SETTING:
    Nationwide data obtained from public registers and postal questionnaires.
    PATIENT(S):
    All Danish women <60 years old with borderline ovarian cancer during the period 1989-1994 and randomly selected population controls. The analysis included 231 cases and 1,721 controls.
    INTERVENTION(S):
    None.
    MAIN OUTCOME MEASURE(S):
    Influence of parity, infertility, and fertility drugs on the risk of borderline ovarian cancer after multivariate confounder control.
    RESULT(S):
    The odds ratio (OR) for borderline ovarian cancer among infertile untreated nulliparous women compared with fertile nulliparous women was 1.9. The OR for borderline ovarian cancer among treated nulliparous women compared with untreated infertile nulliparous women was 1.5, and the OR among treated parous women compared with untreated infertile parous women was 1.5.
    CONCLUSION(S):
    Among fertile women, the difference in the risk of borderline ovarian cancer between nulliparous women and parous women was not statistically significant. Nulliparous women who were infertile and who did not receive medical treatment had a twofold higher risk of borderline ovarian cancer than fertile nulliparous women. There was no statistically significant increase in the risk of borderline ovarian cancer among nulliparous women who were treated with fertility drugs compared with nulliparous untreated infertile women or among parous women who were treated with fertility drugs compared with parous untreated infertile women.

    Susan Clark - May 2, 2016

    “Dr. Gueriguian alleges that that TAP intentionally suppressed knowledge about the risks associated with Lupron, including bone density loss (leading to permanent disability in some cases), generalized pain, headaches, fluid retention, depression and immune and nervous system problems, including spinal fracture, convulsions and paralysis.

    Drugs whose risks outweigh their benefits should be pulled from the market, the report concludes.

    Lupron, manufactured originally by TAP and now by Abbott, resulted from a joint venture between Takeda Pharmaceuticals and Abbott. The companies subsequently split in 2008, leaving Abbott with the rights to Lupron.” [And, now they are AbbVie.]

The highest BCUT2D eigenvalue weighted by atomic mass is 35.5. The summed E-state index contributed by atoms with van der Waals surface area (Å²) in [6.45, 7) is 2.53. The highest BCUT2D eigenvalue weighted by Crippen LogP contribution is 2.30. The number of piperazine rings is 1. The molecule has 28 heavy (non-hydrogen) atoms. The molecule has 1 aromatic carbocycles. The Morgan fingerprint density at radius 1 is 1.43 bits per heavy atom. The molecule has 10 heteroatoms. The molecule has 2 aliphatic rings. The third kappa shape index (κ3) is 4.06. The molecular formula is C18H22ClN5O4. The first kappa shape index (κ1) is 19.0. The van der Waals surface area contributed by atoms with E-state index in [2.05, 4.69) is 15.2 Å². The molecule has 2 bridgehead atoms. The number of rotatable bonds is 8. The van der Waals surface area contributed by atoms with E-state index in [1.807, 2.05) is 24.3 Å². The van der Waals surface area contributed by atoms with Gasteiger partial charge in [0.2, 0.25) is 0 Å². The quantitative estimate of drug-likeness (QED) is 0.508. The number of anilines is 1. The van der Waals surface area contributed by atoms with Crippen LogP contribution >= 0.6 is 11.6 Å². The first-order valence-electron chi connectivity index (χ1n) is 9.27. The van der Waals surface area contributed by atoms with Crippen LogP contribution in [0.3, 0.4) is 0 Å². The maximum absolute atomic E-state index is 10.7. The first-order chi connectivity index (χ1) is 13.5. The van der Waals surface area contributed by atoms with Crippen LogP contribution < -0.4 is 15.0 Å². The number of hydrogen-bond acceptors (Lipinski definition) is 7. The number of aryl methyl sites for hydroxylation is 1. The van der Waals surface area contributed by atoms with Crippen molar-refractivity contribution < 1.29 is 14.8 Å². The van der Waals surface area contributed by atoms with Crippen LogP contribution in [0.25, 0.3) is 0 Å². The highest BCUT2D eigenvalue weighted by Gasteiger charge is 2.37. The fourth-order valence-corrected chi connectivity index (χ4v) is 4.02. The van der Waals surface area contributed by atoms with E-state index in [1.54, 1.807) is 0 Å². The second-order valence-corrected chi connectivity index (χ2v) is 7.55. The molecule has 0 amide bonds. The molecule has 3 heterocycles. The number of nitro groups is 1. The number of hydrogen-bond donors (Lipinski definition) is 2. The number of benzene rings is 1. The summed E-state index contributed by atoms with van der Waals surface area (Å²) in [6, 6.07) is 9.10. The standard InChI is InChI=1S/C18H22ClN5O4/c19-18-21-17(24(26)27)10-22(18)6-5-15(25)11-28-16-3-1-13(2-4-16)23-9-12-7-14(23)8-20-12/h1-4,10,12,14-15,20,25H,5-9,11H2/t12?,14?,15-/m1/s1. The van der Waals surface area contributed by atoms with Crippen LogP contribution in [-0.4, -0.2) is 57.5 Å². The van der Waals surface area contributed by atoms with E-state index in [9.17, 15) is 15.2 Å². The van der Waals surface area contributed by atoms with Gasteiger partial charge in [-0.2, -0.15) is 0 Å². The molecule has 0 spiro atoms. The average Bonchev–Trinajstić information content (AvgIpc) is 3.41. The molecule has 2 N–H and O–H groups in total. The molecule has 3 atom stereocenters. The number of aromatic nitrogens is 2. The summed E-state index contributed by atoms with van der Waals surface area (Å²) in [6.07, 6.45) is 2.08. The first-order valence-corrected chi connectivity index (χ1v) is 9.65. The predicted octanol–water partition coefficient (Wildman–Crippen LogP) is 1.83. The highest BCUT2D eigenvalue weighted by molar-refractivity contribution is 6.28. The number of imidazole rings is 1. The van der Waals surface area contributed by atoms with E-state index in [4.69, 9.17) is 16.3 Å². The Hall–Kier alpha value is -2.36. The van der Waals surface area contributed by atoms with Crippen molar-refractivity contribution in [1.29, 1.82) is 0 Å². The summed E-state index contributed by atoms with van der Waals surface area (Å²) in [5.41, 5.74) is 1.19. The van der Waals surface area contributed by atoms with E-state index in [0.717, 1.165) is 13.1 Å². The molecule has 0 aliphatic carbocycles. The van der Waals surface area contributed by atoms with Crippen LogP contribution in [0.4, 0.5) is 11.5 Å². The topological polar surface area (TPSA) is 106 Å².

https://www.lawyersandsettlements.com/articles/drugs-medical/drug-side-effects-medical-device-companies-dangerous-2-13725.html

    How that does not motivate you to reconsider your use of Lupron on patients, is beyond understanding.

    Do you give your patients printed safety information about Lupron prior to acquiring what would then be informed consent for receiving Lupron, which is a palliative prostate cancer chemo… ?

    Dr. Geoffrey Sher

    Dr. Geoffrey Sher - May 2, 2016

    Sorry Susan…no further comment on this issue!

    Geoff Sher

  • Jessica Dockins - March 5, 2016 reply

    Can you please provide a link to the 30 year 12,000 women study?

    Dr. Geoffrey Sher

    Dr. Geoffrey Sher - March 5, 2016 reply

    Sorry cannot do offhand. But if I come across it again I will post.

    Geoff Sher

    Susan Clark - April 30, 2016 reply

    Really like to see that 12,000 woman study you can’t seem to find, yet you quote.

    Dr. Geoffrey Sher

    Dr. Geoffrey Sher - April 30, 2016 reply

    I understand.

    Geoff Sher

    Kim Bernhardt - May 1, 2016

    I would love to have a copy of this study as well, Dr. Sher. Thank you in advance.

    Dr. Geoffrey Sher

    Dr. Geoffrey Sher - May 1, 2016

    Separately…here (below) is the information you asked for (and more) regarding controlled population

    Geoff Sher

    ADDENDUM:

    Here are several of many articles that show no cause and effect relationship between ovarian stimulation and the risk of ovarian cancer. The largest of these studies ever reported on was by Mosgaard et al in 1998. (#1 below) I have added an abstract on that study separately below: